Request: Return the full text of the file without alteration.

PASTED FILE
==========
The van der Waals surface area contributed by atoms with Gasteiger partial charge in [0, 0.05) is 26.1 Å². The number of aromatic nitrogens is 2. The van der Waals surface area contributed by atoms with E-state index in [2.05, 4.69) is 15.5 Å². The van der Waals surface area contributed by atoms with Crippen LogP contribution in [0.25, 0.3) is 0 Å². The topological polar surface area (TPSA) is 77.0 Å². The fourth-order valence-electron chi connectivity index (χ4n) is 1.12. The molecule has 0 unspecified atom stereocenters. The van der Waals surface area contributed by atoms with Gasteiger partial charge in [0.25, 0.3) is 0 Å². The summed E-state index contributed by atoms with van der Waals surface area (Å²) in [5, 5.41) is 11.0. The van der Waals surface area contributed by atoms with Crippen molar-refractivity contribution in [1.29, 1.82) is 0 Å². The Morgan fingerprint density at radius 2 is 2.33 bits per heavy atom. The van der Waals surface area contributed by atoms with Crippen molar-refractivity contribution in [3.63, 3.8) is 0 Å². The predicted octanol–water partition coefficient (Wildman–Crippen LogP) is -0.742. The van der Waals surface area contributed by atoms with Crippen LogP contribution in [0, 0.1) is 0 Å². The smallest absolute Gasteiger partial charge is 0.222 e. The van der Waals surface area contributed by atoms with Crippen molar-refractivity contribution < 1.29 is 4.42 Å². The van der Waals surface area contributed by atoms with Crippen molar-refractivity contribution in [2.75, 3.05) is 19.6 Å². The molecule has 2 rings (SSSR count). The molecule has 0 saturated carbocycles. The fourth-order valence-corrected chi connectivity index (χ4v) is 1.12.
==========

The van der Waals surface area contributed by atoms with Gasteiger partial charge in [0, 0.05) is 26.1 Å². The number of aromatic nitrogens is 2. The van der Waals surface area contributed by atoms with E-state index in [2.05, 4.69) is 15.5 Å². The van der Waals surface area contributed by atoms with Crippen LogP contribution in [0.25, 0.3) is 0 Å². The topological polar surface area (TPSA) is 77.0 Å². The fourth-order valence-electron chi connectivity index (χ4n) is 1.12. The molecule has 0 unspecified atom stereocenters. The van der Waals surface area contributed by atoms with Gasteiger partial charge in [0.25, 0.3) is 0 Å². The summed E-state index contributed by atoms with van der Waals surface area (Å²) in [5, 5.41) is 11.0. The van der Waals surface area contributed by atoms with Crippen molar-refractivity contribution in [1.29, 1.82) is 0 Å². The Morgan fingerprint density at radius 2 is 2.33 bits per heavy atom. The van der Waals surface area contributed by atoms with Crippen molar-refractivity contribution in [3.63, 3.8) is 0 Å². The predicted octanol–water partition coefficient (Wildman–Crippen LogP) is -0.742. The van der Waals surface area contributed by atoms with Crippen LogP contribution in [0, 0.1) is 0 Å². The smallest absolute Gasteiger partial charge is 0.222 e. The van der Waals surface area contributed by atoms with Crippen molar-refractivity contribution < 1.29 is 4.42 Å². The van der Waals surface area contributed by atoms with Crippen molar-refractivity contribution in [2.75, 3.05) is 19.6 Å². The molecule has 2 rings (SSSR count). The molecule has 0 saturated carbocycles. The fourth-order valence-corrected chi connectivity index (χ4v) is 1.12.